Still, Clay returned home – to Louisville, Kentucky – to turn pro. Tunney Hunsaker, the police chief of Fayetteville, West Virginia, was his first victim, a points loser after six rounds, and after three years Clay had won 19 fights, with 15 early nights. The likes of the late Donnie Fleeman, Willie Besmanoff and Lamar Clark could not stop his charge, nor could an ancient Archie Moore. Quality light-heavyweight Doug Jones provided him with his first real exam and Britain’s Henry Cooper gave him his first gutcheck, flooring Clay heavily in round four with a left hook affectionately known to Sir Henry’s countrymen as ‘Enry’s ‘ammer’.

Dazed in the corner, Clay was bought a few seconds by trainer Angelo Dundee, who enhanced a tear in his fighter’s gloves before the start of the fifth round, and the tide turned in the next session when Cooper, cut terribly by his left eye, had to be withdrawn in front of a heartbroken Wembley Stadium crowd.

He “shook up the world” as he promised he would when he defeated one of history’s most feared heavyweights Sonny Liston. A huge underdog, the young braggart complained of being blinded by some kind of liniment on Liston’s gloves and after the fourth round he returned to his corner telling trainer Angelo Dundee his eyes were burning and that he could not see.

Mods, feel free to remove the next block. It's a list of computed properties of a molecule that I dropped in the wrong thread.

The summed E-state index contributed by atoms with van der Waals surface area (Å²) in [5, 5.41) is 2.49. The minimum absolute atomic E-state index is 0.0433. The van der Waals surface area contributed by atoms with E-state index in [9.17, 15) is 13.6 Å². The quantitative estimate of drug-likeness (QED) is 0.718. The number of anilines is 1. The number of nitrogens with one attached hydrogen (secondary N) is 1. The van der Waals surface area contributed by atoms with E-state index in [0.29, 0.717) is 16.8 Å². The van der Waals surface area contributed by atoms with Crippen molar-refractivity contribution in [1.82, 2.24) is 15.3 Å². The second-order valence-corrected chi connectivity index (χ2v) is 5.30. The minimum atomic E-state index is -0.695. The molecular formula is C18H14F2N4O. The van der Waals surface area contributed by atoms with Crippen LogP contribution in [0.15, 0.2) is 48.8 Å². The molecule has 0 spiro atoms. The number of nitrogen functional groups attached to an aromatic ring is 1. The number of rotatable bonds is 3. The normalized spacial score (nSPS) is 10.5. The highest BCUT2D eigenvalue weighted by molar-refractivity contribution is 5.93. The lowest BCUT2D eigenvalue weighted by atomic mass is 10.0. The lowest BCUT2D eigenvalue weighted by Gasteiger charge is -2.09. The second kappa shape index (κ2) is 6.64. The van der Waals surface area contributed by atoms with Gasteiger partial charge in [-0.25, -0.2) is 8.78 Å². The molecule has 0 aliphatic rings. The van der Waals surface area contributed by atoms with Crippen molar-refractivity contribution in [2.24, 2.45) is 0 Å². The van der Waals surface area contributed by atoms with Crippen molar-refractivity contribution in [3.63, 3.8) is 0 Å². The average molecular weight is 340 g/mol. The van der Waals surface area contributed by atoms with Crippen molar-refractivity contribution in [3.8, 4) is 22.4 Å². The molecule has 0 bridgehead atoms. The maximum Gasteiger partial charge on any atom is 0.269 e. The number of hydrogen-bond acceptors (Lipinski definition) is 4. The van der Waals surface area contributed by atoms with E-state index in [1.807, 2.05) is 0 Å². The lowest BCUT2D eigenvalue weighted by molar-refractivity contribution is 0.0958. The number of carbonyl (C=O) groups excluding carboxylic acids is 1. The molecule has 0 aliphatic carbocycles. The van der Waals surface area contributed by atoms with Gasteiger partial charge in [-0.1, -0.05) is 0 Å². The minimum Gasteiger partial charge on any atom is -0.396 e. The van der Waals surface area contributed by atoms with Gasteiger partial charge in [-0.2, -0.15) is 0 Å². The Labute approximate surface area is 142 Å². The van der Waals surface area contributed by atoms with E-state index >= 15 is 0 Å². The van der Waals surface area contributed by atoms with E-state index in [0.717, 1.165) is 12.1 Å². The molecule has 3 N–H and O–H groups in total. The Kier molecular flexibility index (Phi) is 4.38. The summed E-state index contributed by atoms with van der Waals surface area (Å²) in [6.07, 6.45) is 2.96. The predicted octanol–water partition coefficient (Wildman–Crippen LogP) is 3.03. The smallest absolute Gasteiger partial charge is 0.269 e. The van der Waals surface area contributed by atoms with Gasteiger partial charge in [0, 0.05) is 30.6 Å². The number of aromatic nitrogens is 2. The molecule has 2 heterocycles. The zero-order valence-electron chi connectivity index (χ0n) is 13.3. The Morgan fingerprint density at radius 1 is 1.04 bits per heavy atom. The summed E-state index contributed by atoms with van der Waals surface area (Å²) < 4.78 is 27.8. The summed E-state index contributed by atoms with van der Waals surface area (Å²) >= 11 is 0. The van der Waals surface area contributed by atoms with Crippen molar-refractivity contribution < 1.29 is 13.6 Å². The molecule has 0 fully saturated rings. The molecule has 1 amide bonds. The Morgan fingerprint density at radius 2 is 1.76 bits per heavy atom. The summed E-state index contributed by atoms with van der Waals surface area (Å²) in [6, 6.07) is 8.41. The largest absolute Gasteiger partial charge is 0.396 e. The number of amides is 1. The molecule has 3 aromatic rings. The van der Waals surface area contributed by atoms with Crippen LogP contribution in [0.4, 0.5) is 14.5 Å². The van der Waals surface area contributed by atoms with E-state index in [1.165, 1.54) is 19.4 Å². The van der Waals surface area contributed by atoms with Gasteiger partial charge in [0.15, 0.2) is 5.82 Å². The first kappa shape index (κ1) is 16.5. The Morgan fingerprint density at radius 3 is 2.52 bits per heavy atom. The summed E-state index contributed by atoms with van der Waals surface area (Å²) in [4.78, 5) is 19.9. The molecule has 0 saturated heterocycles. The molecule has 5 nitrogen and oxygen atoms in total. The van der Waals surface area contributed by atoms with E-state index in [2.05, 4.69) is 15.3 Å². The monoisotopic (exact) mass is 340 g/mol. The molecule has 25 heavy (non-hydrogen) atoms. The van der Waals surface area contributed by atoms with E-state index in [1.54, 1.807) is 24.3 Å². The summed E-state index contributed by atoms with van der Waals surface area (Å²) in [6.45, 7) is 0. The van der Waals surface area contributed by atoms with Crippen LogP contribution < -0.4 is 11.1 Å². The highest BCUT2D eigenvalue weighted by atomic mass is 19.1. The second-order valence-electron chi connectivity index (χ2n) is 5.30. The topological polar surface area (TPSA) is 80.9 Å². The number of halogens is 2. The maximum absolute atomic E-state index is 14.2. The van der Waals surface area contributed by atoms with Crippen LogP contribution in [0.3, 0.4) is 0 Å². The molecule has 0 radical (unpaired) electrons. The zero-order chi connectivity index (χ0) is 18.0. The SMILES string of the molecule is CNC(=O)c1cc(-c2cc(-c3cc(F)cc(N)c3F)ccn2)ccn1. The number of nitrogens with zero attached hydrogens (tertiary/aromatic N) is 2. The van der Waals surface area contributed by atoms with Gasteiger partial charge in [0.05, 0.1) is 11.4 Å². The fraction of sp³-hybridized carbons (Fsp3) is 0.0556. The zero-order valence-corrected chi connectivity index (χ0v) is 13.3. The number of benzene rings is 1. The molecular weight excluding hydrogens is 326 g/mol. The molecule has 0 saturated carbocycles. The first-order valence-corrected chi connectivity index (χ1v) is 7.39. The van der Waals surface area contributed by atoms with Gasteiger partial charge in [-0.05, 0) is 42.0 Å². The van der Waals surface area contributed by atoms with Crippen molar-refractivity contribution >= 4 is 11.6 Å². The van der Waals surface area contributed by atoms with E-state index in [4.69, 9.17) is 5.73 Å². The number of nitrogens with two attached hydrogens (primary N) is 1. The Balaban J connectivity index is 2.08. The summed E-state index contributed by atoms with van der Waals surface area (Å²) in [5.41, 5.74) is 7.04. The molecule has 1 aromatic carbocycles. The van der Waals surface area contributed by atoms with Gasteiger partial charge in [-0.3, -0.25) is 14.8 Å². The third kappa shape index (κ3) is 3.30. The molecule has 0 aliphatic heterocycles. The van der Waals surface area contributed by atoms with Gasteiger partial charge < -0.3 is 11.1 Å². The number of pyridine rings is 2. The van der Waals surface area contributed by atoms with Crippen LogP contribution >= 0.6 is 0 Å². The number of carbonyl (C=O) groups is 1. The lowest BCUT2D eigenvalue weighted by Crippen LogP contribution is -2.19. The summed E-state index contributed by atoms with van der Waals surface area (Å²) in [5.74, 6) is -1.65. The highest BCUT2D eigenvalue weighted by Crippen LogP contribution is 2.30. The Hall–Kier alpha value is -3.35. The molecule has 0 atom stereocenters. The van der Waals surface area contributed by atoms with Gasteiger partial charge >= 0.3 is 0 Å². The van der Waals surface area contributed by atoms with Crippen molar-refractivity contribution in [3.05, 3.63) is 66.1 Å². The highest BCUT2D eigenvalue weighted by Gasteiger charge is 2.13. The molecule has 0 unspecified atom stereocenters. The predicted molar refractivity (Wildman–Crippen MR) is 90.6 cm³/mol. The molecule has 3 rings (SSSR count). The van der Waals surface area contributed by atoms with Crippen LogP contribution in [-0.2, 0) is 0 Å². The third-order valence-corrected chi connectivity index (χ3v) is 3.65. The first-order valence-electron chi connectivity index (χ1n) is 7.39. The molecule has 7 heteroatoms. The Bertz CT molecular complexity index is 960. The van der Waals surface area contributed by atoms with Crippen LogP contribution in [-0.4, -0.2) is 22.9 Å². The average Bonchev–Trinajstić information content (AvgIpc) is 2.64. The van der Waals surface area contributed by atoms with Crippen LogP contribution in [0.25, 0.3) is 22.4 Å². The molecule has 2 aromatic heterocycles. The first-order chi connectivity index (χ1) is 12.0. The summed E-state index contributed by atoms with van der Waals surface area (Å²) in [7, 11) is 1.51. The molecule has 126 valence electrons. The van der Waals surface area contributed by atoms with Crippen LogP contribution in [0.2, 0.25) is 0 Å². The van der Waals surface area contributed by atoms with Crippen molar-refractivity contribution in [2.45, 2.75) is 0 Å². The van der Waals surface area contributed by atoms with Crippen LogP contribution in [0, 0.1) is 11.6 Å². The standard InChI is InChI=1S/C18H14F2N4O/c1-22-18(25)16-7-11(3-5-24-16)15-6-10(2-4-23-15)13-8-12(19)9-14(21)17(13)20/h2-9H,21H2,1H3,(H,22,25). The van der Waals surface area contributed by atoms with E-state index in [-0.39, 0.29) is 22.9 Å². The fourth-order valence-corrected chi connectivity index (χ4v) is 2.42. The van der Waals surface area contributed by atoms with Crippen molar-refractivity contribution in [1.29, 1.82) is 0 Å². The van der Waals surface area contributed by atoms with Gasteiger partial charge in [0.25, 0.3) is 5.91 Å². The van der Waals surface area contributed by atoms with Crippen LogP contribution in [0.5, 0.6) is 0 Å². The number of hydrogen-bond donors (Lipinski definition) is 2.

Dundee sponged them off, shoved him back into the fray and he survived the fifth and took it to the champion in the sixth, after which Liston bailed out complaining of a shoulder injury.

It was 1964, Clay (who changed his name to Muhammad X after the fight) was the world heavyweight champion but he had not even scratched the surface of what he would go on to achieve.

“The Greatest” was at his dazzling best in the 1960s.

Liston went down in one in a rematch, in Lewiston, Maine, of all places. Some said Sonny took a dive after being threatened by the Mob. Others saw Ali flash a short right hand over the top that caused the usually sturdy Liston to drop.